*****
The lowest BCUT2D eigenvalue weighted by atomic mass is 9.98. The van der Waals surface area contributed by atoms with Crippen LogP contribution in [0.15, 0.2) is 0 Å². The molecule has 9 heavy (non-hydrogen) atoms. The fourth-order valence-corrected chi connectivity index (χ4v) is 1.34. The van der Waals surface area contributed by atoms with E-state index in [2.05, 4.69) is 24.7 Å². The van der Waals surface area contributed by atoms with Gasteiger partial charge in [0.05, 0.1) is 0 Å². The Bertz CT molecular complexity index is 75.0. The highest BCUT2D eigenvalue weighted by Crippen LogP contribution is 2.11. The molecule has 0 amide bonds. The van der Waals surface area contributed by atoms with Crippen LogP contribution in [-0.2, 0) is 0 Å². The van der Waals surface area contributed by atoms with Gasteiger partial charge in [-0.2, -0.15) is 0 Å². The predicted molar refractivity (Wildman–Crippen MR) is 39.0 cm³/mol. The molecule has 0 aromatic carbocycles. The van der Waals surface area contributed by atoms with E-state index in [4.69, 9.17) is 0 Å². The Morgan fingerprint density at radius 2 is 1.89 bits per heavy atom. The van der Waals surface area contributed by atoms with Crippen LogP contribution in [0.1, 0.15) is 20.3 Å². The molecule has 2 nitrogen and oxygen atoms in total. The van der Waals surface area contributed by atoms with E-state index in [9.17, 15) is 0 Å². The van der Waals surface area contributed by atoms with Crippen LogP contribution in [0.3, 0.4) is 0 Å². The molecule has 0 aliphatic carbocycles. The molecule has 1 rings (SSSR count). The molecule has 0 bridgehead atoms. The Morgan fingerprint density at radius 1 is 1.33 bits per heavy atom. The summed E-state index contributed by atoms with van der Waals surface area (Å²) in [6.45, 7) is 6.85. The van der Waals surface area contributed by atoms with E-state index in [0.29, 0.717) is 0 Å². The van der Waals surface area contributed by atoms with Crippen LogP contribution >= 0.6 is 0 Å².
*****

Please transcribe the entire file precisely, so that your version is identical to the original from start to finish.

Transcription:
The lowest BCUT2D eigenvalue weighted by atomic mass is 9.98. The van der Waals surface area contributed by atoms with Crippen LogP contribution in [0.15, 0.2) is 0 Å². The molecule has 9 heavy (non-hydrogen) atoms. The fourth-order valence-corrected chi connectivity index (χ4v) is 1.34. The van der Waals surface area contributed by atoms with E-state index in [2.05, 4.69) is 24.7 Å². The van der Waals surface area contributed by atoms with Gasteiger partial charge in [0.05, 0.1) is 0 Å². The Bertz CT molecular complexity index is 75.0. The highest BCUT2D eigenvalue weighted by Crippen LogP contribution is 2.11. The molecule has 0 amide bonds. The van der Waals surface area contributed by atoms with Crippen LogP contribution in [-0.2, 0) is 0 Å². The van der Waals surface area contributed by atoms with Gasteiger partial charge in [-0.2, -0.15) is 0 Å². The predicted molar refractivity (Wildman–Crippen MR) is 39.0 cm³/mol. The molecule has 0 aromatic carbocycles. The van der Waals surface area contributed by atoms with E-state index in [4.69, 9.17) is 0 Å². The Morgan fingerprint density at radius 2 is 1.89 bits per heavy atom. The van der Waals surface area contributed by atoms with Crippen LogP contribution in [0.1, 0.15) is 20.3 Å². The molecule has 2 nitrogen and oxygen atoms in total. The van der Waals surface area contributed by atoms with E-state index in [9.17, 15) is 0 Å². The van der Waals surface area contributed by atoms with Crippen LogP contribution in [0.3, 0.4) is 0 Å². The molecule has 0 aliphatic carbocycles. The molecule has 1 rings (SSSR count). The molecule has 0 bridgehead atoms. The Morgan fingerprint density at radius 1 is 1.33 bits per heavy atom. The summed E-state index contributed by atoms with van der Waals surface area (Å²) in [6.45, 7) is 6.85. The van der Waals surface area contributed by atoms with E-state index in [0.29, 0.717) is 0 Å². The van der Waals surface area contributed by atoms with Crippen LogP contribution >= 0.6 is 0 Å².